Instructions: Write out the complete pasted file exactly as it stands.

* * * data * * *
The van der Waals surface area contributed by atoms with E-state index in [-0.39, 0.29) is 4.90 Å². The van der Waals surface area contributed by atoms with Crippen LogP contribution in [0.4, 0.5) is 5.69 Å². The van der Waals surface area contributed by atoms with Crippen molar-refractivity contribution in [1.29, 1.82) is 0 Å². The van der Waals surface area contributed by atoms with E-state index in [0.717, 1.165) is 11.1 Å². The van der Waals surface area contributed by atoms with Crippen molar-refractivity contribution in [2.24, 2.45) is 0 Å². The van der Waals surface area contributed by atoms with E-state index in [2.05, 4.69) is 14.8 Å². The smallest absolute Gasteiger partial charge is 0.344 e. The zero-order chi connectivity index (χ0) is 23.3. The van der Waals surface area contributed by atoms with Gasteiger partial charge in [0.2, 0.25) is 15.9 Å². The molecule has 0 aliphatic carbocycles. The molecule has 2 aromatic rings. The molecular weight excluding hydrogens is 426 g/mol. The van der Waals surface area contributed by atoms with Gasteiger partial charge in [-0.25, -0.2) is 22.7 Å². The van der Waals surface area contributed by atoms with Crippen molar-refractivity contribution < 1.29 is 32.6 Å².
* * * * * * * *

The van der Waals surface area contributed by atoms with E-state index in [-0.39, 0.29) is 4.90 Å². The van der Waals surface area contributed by atoms with Crippen LogP contribution in [0.4, 0.5) is 5.69 Å². The van der Waals surface area contributed by atoms with Crippen molar-refractivity contribution in [1.29, 1.82) is 0 Å². The van der Waals surface area contributed by atoms with E-state index in [0.717, 1.165) is 11.1 Å². The van der Waals surface area contributed by atoms with Crippen molar-refractivity contribution in [2.24, 2.45) is 0 Å². The van der Waals surface area contributed by atoms with E-state index in [2.05, 4.69) is 14.8 Å². The smallest absolute Gasteiger partial charge is 0.344 e. The zero-order chi connectivity index (χ0) is 23.3. The van der Waals surface area contributed by atoms with Gasteiger partial charge in [0.2, 0.25) is 15.9 Å². The molecule has 0 aliphatic carbocycles. The molecule has 2 aromatic rings. The molecular weight excluding hydrogens is 426 g/mol. The van der Waals surface area contributed by atoms with Gasteiger partial charge in [-0.25, -0.2) is 22.7 Å². The van der Waals surface area contributed by atoms with Crippen molar-refractivity contribution < 1.29 is 32.6 Å².